Tuesday, August 18, 2009

Top Chef's Tom Colicchio's Commercial

I'm an avid Top Chef watcher, so even though he's kind of selling out, I got a kick out of this commercial

Friday, August 14, 2009

Remote Area Medical (RAM) Comes to Los Angeles

Health care coverage is the "it" topic these days. What's the best way to cover the most people with the best coverage for the least amount of money? Ya...it might be a while.

A truly impressive effort by Remote Area Medical (RAM) seeks to serve the most underserved, up until now in rural areas.

As 60 Minutes correspondent Scott Pelley reported in 2008, "Remote Area Medical sets up emergency clinics where the needs are greatest. But these days, that's not the Amazon. This charity founded to help people who can't reach medical care finds itself throwing America a lifeline."

A past expedition in Knoxville, TN brought free services to 1,343 people. The 276 volunteers helped provide 504 eyeglasses, extract 1,066 teeth and do 567 fillings for a total value of $235,497.00 in free care.

This week, RAM is serving the Los Angeles area, their first effort in an urban setting where an estimated 22% of working-age adults lacking health insurance. In a few days, they've already treated thousands. If you're curious about their progress, check out their twitter updates at RAM Los Angeles. It's interesting to see how much their accomplishing. And if you're motivated to give, they need donations in the form of people, water, food, and money.

Via Twitter:
If a patient needs glasses,lenses are ground on site and the patient gets to pick frames.

Thursday, August 13, 2009

Around the Internet: Food

Fancy Cupcake Wrappers - I don't make cupcakes often, but I suspect I will as MetaBoy starts school. It's a great alternative to a giant cake. And with these precious cupcake wrappers made from recycled paper, I don't think I'll be able to resist. (NOTE: some items on this website are for baking (e.g., liners), but others are to be used as decoration only.)

SOS: Your recipe requests answered - Looking for the recipe to a favorite restaurant meal, dessert, or drink? The Los Angeles Times to the rescue with Culinary SOS!! That said, some things are best left to the professionals ;-)

Cocoa Butter, Raw and Orgamic - I wonder if "orgamic" butter is like buying a Rolecks instead of a Rolex?

Politics of the Plate: Selling the Farm - A heartbreaking story about a 144 year old family farm that has to be sold off because being a dairy farmer is more about going into debt that making a living.
"In Vermont, where I live, that translates to a loss of $100 per cow per month. So far this year, 33 farms have ceased operation in this one tiny state. Meanwhile, the price you and I pay for milk in the grocery store has stayed about the same."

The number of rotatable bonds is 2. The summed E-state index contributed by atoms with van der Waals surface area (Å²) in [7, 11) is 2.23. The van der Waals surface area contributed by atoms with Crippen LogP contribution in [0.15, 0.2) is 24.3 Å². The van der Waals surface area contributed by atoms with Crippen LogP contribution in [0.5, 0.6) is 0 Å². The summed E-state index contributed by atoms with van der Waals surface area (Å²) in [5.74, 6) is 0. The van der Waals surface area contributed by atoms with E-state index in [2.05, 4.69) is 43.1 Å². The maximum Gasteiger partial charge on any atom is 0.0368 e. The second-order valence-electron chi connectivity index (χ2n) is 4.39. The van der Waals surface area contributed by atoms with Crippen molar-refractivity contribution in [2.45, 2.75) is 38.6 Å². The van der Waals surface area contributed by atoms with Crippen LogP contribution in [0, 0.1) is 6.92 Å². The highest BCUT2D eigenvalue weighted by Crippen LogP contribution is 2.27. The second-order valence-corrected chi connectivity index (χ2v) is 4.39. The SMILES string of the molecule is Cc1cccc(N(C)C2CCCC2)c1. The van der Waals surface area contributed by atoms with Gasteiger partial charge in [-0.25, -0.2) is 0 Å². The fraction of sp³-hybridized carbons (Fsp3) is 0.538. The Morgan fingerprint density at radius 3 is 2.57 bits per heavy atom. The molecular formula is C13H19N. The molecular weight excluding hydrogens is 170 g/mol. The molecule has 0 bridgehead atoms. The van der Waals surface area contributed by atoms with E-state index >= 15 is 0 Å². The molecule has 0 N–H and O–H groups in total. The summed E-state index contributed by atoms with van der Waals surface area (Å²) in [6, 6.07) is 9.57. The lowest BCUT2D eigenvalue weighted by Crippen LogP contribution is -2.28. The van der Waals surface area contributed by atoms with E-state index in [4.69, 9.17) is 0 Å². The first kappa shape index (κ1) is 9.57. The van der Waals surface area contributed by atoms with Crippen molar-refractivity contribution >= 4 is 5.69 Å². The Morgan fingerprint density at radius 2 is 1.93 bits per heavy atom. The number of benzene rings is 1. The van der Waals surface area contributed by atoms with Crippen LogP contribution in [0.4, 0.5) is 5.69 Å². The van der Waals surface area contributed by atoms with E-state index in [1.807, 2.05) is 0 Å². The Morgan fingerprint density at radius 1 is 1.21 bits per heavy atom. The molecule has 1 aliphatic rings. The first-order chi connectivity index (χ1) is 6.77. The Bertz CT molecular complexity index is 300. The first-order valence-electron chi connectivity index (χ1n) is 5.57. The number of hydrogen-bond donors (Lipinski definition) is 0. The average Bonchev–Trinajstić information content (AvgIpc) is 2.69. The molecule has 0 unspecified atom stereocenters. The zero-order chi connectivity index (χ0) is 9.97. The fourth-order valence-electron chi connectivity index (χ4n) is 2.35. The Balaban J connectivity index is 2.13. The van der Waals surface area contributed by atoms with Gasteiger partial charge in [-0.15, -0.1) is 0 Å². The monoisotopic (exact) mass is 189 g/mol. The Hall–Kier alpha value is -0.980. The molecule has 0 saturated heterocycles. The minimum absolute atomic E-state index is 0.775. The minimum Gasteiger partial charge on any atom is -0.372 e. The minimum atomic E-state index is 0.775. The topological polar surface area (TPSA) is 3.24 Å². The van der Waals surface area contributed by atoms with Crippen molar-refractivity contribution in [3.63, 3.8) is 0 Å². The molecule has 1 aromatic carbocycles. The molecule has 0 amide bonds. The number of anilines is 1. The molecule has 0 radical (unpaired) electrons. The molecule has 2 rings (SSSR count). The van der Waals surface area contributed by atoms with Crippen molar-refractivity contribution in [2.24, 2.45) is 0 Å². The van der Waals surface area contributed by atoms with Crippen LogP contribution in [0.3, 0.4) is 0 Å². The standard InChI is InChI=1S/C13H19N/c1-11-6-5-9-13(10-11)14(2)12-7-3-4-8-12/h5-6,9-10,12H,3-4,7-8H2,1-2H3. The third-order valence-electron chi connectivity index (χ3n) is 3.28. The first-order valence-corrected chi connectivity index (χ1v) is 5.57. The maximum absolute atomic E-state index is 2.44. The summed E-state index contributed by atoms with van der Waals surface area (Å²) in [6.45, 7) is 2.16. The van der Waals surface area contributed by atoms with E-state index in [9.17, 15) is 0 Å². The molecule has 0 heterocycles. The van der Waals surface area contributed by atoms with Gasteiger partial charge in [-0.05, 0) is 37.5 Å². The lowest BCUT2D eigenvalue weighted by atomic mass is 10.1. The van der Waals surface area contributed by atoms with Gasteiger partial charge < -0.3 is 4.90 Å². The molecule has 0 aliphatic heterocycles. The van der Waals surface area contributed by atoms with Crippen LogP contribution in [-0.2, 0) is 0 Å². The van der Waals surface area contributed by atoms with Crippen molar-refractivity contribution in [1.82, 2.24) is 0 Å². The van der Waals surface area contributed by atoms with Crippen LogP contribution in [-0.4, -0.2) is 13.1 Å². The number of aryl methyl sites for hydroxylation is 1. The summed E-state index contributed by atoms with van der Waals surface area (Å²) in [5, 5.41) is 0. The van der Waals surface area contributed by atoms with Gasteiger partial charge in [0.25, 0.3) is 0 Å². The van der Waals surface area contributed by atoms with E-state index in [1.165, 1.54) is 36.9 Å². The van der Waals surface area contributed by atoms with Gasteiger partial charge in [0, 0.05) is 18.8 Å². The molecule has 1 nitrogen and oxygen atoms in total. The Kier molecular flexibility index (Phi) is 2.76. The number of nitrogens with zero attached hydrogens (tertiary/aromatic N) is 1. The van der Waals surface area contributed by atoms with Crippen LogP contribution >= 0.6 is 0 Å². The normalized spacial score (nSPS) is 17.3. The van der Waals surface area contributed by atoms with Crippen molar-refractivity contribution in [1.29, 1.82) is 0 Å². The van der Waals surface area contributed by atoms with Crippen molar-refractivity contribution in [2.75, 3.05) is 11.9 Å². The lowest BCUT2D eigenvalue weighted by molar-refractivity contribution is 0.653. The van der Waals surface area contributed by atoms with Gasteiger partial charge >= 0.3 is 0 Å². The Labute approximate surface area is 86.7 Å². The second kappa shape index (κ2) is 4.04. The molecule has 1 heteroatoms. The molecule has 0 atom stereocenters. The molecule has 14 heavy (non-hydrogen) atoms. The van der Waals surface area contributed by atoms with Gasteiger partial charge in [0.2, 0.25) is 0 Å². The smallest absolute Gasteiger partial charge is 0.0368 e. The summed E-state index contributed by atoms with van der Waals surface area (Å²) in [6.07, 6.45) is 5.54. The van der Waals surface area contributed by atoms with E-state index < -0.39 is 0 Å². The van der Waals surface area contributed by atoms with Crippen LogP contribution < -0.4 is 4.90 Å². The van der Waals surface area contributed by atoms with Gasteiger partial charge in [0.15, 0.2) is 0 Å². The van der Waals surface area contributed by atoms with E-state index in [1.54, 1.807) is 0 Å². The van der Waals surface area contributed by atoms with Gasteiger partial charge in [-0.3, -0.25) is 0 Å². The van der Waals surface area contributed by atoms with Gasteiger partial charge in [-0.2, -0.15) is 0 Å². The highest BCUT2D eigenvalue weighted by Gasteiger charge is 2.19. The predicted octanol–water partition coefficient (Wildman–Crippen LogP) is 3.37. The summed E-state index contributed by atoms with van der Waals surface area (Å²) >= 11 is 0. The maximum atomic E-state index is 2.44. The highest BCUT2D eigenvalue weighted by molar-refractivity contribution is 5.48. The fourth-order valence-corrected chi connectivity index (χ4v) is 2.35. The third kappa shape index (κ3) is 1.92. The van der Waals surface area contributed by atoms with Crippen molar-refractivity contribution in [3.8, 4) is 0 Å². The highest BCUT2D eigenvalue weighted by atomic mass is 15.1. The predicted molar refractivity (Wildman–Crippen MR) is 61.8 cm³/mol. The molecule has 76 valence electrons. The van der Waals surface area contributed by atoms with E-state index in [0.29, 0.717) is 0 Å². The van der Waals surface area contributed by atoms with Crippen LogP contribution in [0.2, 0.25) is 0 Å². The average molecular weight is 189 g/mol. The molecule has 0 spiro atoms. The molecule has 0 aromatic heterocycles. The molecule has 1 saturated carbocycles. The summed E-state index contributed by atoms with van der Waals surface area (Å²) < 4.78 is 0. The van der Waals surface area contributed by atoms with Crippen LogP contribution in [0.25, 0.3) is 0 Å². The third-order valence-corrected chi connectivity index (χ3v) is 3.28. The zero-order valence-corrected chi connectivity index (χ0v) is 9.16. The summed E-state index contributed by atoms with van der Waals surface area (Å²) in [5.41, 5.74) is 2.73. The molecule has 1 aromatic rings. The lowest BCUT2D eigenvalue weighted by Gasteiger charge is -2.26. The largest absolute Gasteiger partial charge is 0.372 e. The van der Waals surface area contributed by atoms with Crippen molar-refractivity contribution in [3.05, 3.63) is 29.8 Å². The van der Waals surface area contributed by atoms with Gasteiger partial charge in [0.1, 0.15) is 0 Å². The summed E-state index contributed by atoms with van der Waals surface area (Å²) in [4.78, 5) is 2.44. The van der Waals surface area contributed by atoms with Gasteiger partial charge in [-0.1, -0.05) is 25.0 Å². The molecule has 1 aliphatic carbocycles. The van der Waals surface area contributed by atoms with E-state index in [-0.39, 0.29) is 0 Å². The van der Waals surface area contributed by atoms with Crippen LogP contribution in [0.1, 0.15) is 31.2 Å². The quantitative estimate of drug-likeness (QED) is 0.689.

It really makes me wonder what's happening to our food supply when small, productive farms run by families willing and able to work are run out of business.

Tuesday, August 4, 2009

Recipe: Pie Dough

This is not my great secret on pie dough. This is simply a collection of information and tips that have helped me gather the courage to make pie dough. If you're intimidated, I hope this helps...because it turns out it's not that bad ;-)

I've always been intimidated at the thought of making pies. Not so much by the filling as by the crust. I've tried some recipes, and as someone who follows a recipe with precision, I was always frustrated when the resulting dough seemed so difficult to work with. I've also been dismayed at the time it takes to get a crust ready for use (i.e., chill in the refrigerator before using). That just requires a lot of patience in my book!

But I've been tempted yet again to try my hand at making pies. In reading various cookbooks, it occurred to me to try making a free form tart because
  • it only requires one rolled out circle of pastry
  • it doesn't require a dish (e.g., pie pan, tart pan)
  • you can put as much or as little fruit (within reason) as you like into the tart and it holds up pretty well
So, I went with Michael Ruhlman's Ratio for a sweet pie dough: 3 parts flour, 2 parts fat, 1 part water, plus sugar. I mixed 12 ounces of flour with 2 tablespoons of sugar, then added 8 ounces of very cold cubes of salted butter (or use unsalted butter, but add 1/2 teaspoon salt). A pastry blender would keep the butter from warming at the touch of my hand, but I don't have one so I use my hands. To offset the warmth of my hands, I put the diced butter in the freezer for about 10 minutes, then toss it into the flour and start rubbing the butter to mix. The butter doesn't have to be completely blended in. The best description I've heard for the look of mixture is that it should look like damp sand, though it should contain plenty of chunks of butter. I then add up to 4 ounces of ice water. Since one of the tricks in getting the pastry right is getting the right amount of water in, Ruhlman points out that the amount of water required will vary from pastry to pastry because of the weather, humidity, the kind of fat used in dough, etc. So I pour out 4 ounces of water, and slowly added it to my pastry until I achieve the right texture: sticks together, but isn't too wet. I then cut the mass in half, shape each into a disc, wrap them in cling film, and put them in the refrigerator. Chill for at least 15 minutes, though some sources say as long as 1 hour. Something to consider if you have the time.